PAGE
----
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10-Year Follow-up of Intensive Glucose Control in Type 2 Diabetes

10-Year Follow-up of Intensive Glucose Control in Type 2 Diabetes | Heart and Vascular Health | Scoop.it

During the United Kingdom Prospective Diabetes Study (UKPDS), patients with type 2 diabetes mellitus who received intensive glucose therapy had a lower risk of microvascular complications than did those receiving conventional dietary therapy. We conducted post-trial monitoring to determine whether this improved glucose control persisted and whether such therapy had a long-term effect on macrovascular outcomes.

Results Between-group differences in glycated hemoglobin levels were lost after the first year. In the sulfonylurea–insulin group, relative reductions in risk persisted at 10 years for any diabetes-related end point (9%, P=0.04) and microvascular disease (24%, P=0.001), and risk reductions for myocardial infarction (15%, P=0.01) and death from any cause (13%, P=0.007) emerged over time, as more events occurred. In the metformin group, significant risk reductions persisted for any diabetes-related end point (21%, P=0.01), myocardial infarction (33%, P=0.005), and death from any cause (27%, P=0.002).

Conclusions

Despite an early loss of glycemic differences, a continued reduction in microvascular risk and emergent risk reductions for myocardial infarction and death from any cause were observed during 10 years of post-trial follow-up. A continued benefit after metformin therapy was evident among overweight patients. (UKPDS 80; Current Controlled Trials number.

Seth Bilazarian, MD's insight:

Amazing! Twenty five years ago the UKPDS published the follow-up of metformin in diabetes showing a benefit on heart attack and death even years after patients came off the drug.  Despite years of basic science and clinical research and billions of dollars spent on development of new therapies we still don't have a single other diabetes drug that reduces heart attack risk. Many drugs have been developed for blood sugar control but all have shown no benefit over placebo for reduction of heart attack risk for diabetics.  Only metformin.

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First Subcutaneous Implantable Defibrillator approved one year ago

First Subcutaneous Implantable Defibrillator approved one year ago | Heart and Vascular Health | Scoop.it

One year ago the first Subcutaneous Implantable Defibrillator (S-ICD) System was approved by the FDA.  A defibrillator provides an electric shock to the heart (defibrillation) for the treatment of an abnormally rapid heartbeat that originates from the lower chambers of the heart (ventricular tachyarrhythmias)

Seth Bilazarian, MD's insight:

There was great enthusiasm that this simpler to implant system might find significant adoption for patients that need implanted defibrillators.  Some patient groups, such as young patients with hypertrophic cardiomyopathy were considered to be good candidates for the features and benefits of this less invasive approach.  But, to date, in my practice, referring to several different arrhythmia specialists in eastern Massachusetts I have not seen one of these devices implanted.  The adoption is slow for a variety of reasons, but unfamiliarity and uncertainty about long term results are likely the biggest contributors to this slow commercial uptake.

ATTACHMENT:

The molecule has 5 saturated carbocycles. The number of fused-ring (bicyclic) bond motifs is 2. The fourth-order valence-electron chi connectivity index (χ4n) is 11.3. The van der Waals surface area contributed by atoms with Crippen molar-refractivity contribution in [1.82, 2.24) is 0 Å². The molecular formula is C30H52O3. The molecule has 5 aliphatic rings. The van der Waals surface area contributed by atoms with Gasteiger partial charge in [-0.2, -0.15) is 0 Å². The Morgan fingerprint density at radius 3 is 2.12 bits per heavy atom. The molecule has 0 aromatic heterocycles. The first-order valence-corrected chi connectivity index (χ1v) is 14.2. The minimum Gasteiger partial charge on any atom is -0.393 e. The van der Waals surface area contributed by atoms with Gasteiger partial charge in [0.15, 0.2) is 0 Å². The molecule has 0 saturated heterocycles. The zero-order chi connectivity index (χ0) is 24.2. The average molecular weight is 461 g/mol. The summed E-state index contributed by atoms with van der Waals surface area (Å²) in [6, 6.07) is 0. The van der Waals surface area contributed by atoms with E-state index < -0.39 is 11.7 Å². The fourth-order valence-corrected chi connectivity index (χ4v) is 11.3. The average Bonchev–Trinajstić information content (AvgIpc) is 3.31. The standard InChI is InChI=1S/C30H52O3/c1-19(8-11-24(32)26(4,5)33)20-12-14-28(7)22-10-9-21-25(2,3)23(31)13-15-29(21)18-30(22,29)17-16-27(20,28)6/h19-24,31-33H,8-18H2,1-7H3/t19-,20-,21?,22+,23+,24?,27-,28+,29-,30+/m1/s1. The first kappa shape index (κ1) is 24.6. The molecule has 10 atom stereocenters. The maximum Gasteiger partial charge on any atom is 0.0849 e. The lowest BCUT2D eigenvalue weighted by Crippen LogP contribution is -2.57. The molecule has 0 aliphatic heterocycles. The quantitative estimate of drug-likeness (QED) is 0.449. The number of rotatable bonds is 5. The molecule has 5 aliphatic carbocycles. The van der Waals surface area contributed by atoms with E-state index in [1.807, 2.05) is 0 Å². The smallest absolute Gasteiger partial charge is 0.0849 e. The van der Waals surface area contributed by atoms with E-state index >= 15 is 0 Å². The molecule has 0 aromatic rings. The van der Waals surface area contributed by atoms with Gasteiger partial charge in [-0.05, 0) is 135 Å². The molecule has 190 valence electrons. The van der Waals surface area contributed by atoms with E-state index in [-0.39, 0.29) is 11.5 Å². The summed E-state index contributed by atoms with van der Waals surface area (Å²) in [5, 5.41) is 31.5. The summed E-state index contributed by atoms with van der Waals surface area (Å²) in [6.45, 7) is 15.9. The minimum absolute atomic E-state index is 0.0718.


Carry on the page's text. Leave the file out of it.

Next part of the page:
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kleenbottom's comment, September 28, 2013 6:45 AM
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If you are using toilet paper to clean after doing your business, you are not getting very clean. Toilet paper leaves behind fecal material with hundreds of thousands of bacteria, viruses, and fungi. This can cause recurring infections, and worsen any medical condition you may have down there (vaginal itch or odor, hemorrhoids, pruritus ani, fungus itch) This is why health professionals agree that using water is the best way to clean. The best way to do this is by using a modern bidet"
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#OnThisDay 36 years ago - First ever balloon angioplasty in 1977

#OnThisDay 36 years ago - First ever balloon angioplasty in 1977 | Heart and Vascular Health | Scoop.it

Andreas Roland Grüntzig was born in Dresden, Germany, in 1939 and died in a plane crash in the United States in 1985. In his short life he invented a number of medical techniques and changed cardiology for ever with one. Percutaneous transluminal coronary angioplasty (PTCA), or percutaneous coronary intervention (PCI) as it is called today, was not the first catheter-based invasive treatment in cardiology. Yet it is the one that created the discipline called interventional cardiology, meaning catheter-based therapy for coronary or structural heart disease. Electrophysiology should be but is not subsumed under this heading. On September 16, 1977 Dölf Bachmann, a 38-year-old salesman, was the world’s first patient to undergo PCI. He had a single discrete stenosis in the proximal left anterior descending coronary artery and unstable angina. Andreas Grüntzig had been looking for a straightforward case like that for almost 3 years. Coronary angiography at that time period was only done in patients with advanced and drug refractory symptoms and almost invariably multivessel disease with impaired left ventricular function was found. The procedure went well and neither an abrupt closure (later occurring in 7% of balloon angioplasties) nor a restenosis (problem in about 35% of balloon angioplasties) occurred. The patient, an age-mate of Grüntzig is celebrating his 72nd birthday in 2011 and enjoys excellent health. He needed one additional PCI in another place in 2000.

Seth Bilazarian, MD's insight:

The field has evolved and is now mature with routine use of drug coated stents.  Increasingly, patients are being discharged the same day after the procedure.  The radial artery in the wrist is being used with greater frequency in the last several years in American catheterization laboratories, but it all started in 1977.  In 1993 the catheterization laboratory I began my fellowship at, had a foot pedal for balloon inflation still labelled "schnelle und langsame" from the Swiss-German manufacturers.